Cytomegalovirus and the Epstein Barr virus both cause mononucleosis, according to papers published on PubMed. They are also associated with immune diseases, such as rheumatoid arthritis, polyarteritis nodosa and multiple sclerosis, and anyone with these diseases is likely to have one of the two viruses.
Cytomegalovirus is a very common virus and is a member of the herpes virus family, states MedicineNet. It is spread through direct contact with bodily fluids. Though it is harmless in a healthy person, it can cause dangerous illness in a person whose immune system is weakened. It can cause blindness, pneumonia or encephalitis, and infected mothers can pass a CMV infection on to their fetuses or through breastfeeding.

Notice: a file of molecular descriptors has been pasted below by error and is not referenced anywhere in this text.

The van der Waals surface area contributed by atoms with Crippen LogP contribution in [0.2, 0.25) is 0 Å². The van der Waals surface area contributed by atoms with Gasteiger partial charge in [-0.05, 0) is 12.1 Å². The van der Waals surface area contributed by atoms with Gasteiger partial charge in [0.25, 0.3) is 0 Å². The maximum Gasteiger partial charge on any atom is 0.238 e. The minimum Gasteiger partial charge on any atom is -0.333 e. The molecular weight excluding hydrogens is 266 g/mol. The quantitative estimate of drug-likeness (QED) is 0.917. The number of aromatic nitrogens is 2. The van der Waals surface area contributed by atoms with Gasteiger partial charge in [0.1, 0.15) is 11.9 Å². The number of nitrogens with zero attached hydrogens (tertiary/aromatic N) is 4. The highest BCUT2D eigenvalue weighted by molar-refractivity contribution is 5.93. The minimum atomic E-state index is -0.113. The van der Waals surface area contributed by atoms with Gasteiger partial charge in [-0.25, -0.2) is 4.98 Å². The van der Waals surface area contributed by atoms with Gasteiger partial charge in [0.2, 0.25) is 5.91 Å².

The Epstein Barr virus, or human herpesvirus 4, is a cousin of CMV, reports the Centers for Disease Control and Prevention. It is also a very common virus and is also spread through bodily fluids. Like CMV, it is especially dangerous for people who have weak immune systems. The Epstein Barr virus causes a type of mononucleosis called the "kissing disease," as it is spread through saliva, states Mayo Clinic. It can also be spread through sneezing, coughing or sharing eating utensils, though it's not as easy to catch as the common cold.